The flurry of excitement was cut short, however, as the final version of the executive order published on January 27 dropped all mention of safe zones. And yet Trump returned to the theme two days later during phone calls to Saudi Arabia’s King Salman and Abu Dhabi’s Crown Prince Mohammad bin Zayed, in which he requested their support for safe zones in Syria (and Yemen) according to an official White House statement.
What are Trump’s real intentions? More importantly, who will police a safe zone if one is established?
The initial draft of the executive order gave some clues. Most significant was the proposal “to provide safe areas in Syria and in the surrounding region.” This suggested a rebranding exercise, in which refugee concentrations in countries such as Jordan and Lebanon or their absorption in Gulf states would be labeled “safe zones.” Expediently for Trump, this would remove the burden of financial outlay from U.S. shoulders, while precluding any need for military action to protect refugees inside Syria.
Furthermore, even if the original draft of the executive order had been preserved, it only directed the secretaries of state and defense to “produce a plan.” But contingency planning does not commit the U.S. administration to any course of action, nor does it make action probable. [Continue reading…]
Middle East Eye reports: Lebanon’s president has insisted that President Bashar al-Assad of Syria will remain in office, saying he wants Syrian refugees currently in his country to go home.
“President Assad will stay, and those who are asking for his departure are ignoring Syria,” newly elected Lebanese President Michel Aoun told French TV channel LCI on Monday.
Aoun, a former army general during the country’s civil war, was elected president in October, ending a 29-month presidential vacuum as part of a political deal that made Sunni leader Saad al-Hariri prime minister.
“We were facing the prospect of a second Libya here, but for the Assad regime that represents the only power that through its capacities restored the regime, a restoration that has united everyone and the government,” Aoun said.
Aoun is an ally of Hezbollah, Lebanon’s Iran-backed party, which is fighting in Syria on Assad’s behalf.
The Lebanese militia and political party were critical to Aoun’s ascendancy to the presidency.
“Lebanon cannot take in Syrian refugees indefinitely on its territory,” the 81-year-old said. “We hosted them for humanitarian reasons, and they must return to their country.” [Continue reading…]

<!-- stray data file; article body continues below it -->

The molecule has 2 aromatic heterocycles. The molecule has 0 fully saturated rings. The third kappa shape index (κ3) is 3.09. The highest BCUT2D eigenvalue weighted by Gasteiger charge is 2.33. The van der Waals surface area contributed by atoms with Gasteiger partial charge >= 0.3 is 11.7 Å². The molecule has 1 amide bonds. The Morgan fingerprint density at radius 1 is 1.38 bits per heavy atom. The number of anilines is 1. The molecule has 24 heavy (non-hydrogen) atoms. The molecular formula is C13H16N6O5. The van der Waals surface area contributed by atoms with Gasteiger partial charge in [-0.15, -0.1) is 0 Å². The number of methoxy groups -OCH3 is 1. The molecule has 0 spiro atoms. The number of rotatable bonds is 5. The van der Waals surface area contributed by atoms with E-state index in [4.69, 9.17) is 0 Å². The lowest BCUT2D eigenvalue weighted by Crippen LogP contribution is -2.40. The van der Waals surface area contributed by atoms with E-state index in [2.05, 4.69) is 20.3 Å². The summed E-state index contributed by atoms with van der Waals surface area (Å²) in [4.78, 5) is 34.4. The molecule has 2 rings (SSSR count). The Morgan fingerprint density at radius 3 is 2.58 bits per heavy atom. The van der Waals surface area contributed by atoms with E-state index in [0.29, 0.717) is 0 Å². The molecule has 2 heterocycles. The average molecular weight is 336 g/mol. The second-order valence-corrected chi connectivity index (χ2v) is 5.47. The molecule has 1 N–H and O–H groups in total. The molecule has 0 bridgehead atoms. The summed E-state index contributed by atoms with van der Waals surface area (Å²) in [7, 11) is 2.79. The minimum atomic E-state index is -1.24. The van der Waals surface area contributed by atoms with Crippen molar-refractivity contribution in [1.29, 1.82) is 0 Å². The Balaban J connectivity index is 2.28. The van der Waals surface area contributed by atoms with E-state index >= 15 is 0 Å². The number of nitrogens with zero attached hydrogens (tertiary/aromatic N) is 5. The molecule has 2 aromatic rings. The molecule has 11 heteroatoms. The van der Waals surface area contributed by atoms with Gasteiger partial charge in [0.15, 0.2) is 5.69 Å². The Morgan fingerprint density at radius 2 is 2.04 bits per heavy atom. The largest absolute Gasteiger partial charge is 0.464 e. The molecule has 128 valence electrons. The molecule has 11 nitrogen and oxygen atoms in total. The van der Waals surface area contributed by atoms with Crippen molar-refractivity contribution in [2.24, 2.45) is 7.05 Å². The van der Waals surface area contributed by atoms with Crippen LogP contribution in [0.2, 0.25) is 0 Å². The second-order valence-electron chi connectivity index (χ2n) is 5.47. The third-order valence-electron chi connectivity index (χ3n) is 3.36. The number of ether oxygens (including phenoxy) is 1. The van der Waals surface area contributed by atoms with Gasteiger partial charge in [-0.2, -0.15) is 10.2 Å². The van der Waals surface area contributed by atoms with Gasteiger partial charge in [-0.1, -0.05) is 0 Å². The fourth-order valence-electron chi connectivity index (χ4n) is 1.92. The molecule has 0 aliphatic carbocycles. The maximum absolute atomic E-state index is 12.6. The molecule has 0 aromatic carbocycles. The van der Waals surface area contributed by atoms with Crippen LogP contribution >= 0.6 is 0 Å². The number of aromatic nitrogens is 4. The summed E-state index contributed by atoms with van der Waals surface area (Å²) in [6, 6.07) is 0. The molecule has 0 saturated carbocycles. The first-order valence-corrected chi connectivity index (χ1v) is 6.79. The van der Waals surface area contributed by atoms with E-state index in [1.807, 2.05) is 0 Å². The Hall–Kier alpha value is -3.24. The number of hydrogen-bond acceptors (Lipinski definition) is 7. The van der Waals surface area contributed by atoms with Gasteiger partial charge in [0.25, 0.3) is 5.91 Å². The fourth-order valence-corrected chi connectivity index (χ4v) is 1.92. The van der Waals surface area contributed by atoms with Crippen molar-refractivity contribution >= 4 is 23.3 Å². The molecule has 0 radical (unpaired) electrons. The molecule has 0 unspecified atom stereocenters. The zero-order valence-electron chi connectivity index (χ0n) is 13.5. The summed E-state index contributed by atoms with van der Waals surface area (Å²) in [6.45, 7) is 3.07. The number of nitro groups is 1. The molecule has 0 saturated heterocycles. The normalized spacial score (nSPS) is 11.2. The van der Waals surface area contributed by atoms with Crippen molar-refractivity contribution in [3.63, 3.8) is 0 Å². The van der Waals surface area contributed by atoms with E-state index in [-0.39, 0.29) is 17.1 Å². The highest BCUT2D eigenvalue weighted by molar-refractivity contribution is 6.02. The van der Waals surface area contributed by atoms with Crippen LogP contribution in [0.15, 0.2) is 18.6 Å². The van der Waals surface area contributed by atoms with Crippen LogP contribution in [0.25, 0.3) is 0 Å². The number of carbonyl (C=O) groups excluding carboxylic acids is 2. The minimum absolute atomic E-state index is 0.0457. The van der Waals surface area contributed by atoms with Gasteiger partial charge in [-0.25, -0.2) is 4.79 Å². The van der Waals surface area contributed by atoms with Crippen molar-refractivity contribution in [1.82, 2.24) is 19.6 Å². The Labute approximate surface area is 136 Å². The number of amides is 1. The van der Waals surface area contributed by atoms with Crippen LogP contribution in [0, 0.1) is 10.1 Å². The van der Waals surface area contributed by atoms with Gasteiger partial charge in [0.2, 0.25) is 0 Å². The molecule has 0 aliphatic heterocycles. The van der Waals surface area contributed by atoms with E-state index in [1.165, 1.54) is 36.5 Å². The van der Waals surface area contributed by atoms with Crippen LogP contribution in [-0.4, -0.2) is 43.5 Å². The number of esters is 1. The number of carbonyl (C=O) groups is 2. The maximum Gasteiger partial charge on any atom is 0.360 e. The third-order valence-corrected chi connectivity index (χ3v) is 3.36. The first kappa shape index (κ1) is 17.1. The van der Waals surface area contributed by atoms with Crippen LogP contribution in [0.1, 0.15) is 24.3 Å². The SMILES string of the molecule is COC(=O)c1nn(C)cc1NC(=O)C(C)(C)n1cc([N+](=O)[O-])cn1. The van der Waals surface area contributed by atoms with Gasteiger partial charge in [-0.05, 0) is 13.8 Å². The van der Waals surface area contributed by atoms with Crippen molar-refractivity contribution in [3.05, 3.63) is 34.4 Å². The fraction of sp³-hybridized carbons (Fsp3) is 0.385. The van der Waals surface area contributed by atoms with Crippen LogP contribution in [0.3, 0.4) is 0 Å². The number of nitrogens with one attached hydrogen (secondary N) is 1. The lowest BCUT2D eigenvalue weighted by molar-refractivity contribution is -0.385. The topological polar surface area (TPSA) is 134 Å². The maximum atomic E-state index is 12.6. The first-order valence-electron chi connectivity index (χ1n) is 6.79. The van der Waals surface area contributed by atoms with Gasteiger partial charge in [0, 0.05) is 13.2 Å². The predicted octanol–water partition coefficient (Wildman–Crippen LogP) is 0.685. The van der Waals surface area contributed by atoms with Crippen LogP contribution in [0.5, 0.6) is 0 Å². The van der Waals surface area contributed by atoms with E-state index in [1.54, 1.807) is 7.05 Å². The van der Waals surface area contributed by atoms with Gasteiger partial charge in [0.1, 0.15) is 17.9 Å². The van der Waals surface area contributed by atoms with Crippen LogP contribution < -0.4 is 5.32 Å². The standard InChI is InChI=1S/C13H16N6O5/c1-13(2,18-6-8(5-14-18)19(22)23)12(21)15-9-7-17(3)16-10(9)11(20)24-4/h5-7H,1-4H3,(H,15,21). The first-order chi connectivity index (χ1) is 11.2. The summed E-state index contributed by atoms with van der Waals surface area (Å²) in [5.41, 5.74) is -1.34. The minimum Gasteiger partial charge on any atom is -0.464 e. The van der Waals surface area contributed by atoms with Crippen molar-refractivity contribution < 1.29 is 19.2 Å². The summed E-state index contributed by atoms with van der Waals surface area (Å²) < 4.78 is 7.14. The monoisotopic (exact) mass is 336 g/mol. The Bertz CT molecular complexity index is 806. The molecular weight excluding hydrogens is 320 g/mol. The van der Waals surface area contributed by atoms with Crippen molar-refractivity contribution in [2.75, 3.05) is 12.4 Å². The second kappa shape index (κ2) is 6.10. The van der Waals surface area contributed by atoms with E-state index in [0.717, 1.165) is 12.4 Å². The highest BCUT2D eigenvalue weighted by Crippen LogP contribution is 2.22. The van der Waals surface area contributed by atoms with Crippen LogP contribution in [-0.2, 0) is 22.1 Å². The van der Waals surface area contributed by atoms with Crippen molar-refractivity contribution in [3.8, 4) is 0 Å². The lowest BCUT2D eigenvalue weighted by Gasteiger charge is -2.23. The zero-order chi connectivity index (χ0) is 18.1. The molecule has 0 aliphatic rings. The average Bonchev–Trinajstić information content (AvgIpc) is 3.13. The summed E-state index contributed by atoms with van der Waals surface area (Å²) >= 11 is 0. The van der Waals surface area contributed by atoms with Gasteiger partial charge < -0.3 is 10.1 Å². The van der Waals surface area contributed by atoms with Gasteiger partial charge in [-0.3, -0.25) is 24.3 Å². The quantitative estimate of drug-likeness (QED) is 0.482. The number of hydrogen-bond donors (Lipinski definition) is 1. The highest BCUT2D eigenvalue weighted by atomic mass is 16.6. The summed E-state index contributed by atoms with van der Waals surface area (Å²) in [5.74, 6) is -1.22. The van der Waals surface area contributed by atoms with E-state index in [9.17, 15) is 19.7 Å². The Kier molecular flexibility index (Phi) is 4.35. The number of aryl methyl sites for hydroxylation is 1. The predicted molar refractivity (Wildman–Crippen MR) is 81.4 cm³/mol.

The Washington Post reports: Russia, Turkey and Iran agreed Tuesday to the outlines of a plan to reinforce a cease-fire in Syria, establishing the three most significant allies of the protagonists in the conflict as guarantors to a peace process.
The deal concluded two days of talks in Kazakhstan’s capital, Astana, that drew Iran into a burgeoning alliance with Russia and Turkey over ways to secure a settlement. It set broad but vague parameters for a cease-fire enforcement mechanism and committed the three countries to jointly fight the Islamic State and Syria’s al-Qaeda affiliate. It will also provide a test of Russia’s new role as the lead power broker in efforts to secure a sustainable, long-term solution to the war.
The United States, which is not a party to the emerging peace process, said it welcomed any “actions that sustainably de-escalate violence and reduce suffering in Syria,” according to a statement issued by the State Department in Washington. [Continue reading…]
Martin Chulov writes: Russia and Turkey had much on the line at the Astana peace talks, but at the end of the two-day summit on Syria, their returns were – at face value – modest. The gathering culminated in a predictable communique, endorsed by Iran, which aims to strengthen a nominal ceasefire in place since 30 December.
But other, more enduring, themes emerged from the gathering. First, Russia, one of the six-year war’s main protagonists, is serious about negotiating an end to the conflict and is prepared to do more than ever to achieve that. Second, although the Assad regime is winning on the battlefield with the robust backing of Moscow and Iran, it has a relatively weak diplomatic hand.
The long predicted moment when Russia will need to declare its intentions towards Bashar al-Assad is closer than ever. So too is a reckoning for the Syrian leader with his other patron, Iran, against whom Russia and Turkey have increasingly sided since Iranian-backed forces led the recapture of Aleppo.
For the first time, Russia broke ranks with the Assad regime at Astana, chiding it for claiming that al-Qaida was leading an assault on the Wadi Barada area near Damascus, and suggesting that Iranian and Syrian forces, not the opposition, were breaching the ceasefire. It also overtly legitimised two groups that Syrian officials had long labelled as terrorists, the conservative Ahrar al-Sham and Jaish al-Islam, both significant components of the armed opposition. [Continue reading…]